While the Colorado AG emphasized that they were open to comments about any parts of or issues related to the CPA, they also noted that they were specifically focusing on a few specific areas, including: (1) universal opt out; (2) consent; (3) dark patterns (typically understood as deceptive or misleading digital practices effectuated by algorithms and consumer interface designs); (4) data protection assessments; (5) profiling; (6) opinion letters; (7) offline data (referring to data collected in person (e.g., via a magazine subscription) that may later be stored online and, specifically, issues associated with consumers exercising their preferences with the future treatment of such data); and (8) interoperability.

The Colorado AG kicked off both sessions with a brief overview of the CPA. First, they discussed the CPA’s provisions on consumer rights, noting that these include abilities, such as:

  • Telling businesses not to sell or use your personal data for certain purposes;
  • Agreeing to (or deny) the collection and use of your sensitive personal information;
  • Accessing the personal data that businesses have collected about you;
  • Having businesses correct errors in certain pieces of your personal data;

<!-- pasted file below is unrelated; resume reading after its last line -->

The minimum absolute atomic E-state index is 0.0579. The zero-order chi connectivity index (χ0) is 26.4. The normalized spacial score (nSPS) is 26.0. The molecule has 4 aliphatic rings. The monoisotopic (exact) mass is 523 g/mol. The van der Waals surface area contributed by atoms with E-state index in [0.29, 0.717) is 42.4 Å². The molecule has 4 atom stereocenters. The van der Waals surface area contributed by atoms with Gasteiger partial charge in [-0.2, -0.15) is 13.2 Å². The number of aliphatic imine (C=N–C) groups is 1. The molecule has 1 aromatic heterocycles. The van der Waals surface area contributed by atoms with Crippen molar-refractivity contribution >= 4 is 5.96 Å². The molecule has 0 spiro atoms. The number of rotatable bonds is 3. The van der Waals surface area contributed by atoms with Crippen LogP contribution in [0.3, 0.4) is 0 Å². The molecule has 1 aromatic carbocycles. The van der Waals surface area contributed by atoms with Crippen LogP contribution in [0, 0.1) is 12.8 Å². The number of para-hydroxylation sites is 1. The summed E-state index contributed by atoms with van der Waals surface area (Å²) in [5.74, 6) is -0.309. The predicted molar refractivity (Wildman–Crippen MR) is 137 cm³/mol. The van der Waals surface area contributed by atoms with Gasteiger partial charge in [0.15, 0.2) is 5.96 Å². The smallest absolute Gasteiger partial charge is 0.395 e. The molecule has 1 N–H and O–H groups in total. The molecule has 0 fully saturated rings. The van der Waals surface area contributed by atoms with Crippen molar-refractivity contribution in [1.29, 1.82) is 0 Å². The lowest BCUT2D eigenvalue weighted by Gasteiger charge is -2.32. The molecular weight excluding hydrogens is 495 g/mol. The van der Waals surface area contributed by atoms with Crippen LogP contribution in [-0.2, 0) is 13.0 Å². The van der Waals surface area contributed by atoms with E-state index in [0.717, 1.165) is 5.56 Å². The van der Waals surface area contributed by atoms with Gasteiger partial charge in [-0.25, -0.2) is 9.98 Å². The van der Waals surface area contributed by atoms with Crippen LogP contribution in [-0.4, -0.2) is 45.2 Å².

• Using one single signal to opt out of the sale of your personal information or targeted advertising;
  • Having businesses delete certain pieces of your personal data;
  • Having businesses provide a portable copy of your personal data to you; and
  • Understanding what personal data businesses collect about you.

The Colorado AG then highlighted businesses’ obligations under the CPA, including:

  • Provide a privacy notice telling you how your information is collected and used and how you can exercise your CPA rights;
  • State a purpose for the collection and use of your personal data, and only collect the amount and type of personal data necessary for that purpose;
  • Take reasonable measures to protect your personal data; and
  • Obtain your consent before collecting and using your sensitive personal information.

The June 22nd session, which was both in-person and virtual, was sparsely attended, with only two commenters participating. The June 28th was far better attended, with commenters from a wide variety of organizations and institutions.

Many of the comments focused on the opt out mechanism set forth in the CPA and how it will be applied in varying contexts, subject to the Colorado AG’s rules on such. Both the privacy advocates and business community representatives called for the Colorado AG to take every step possible to ensure that the CPA is implemented in a way that coherently interacts with other states’ privacy laws, such that both consumers and businesses have clarity and a degree of uniform applicability nationwide.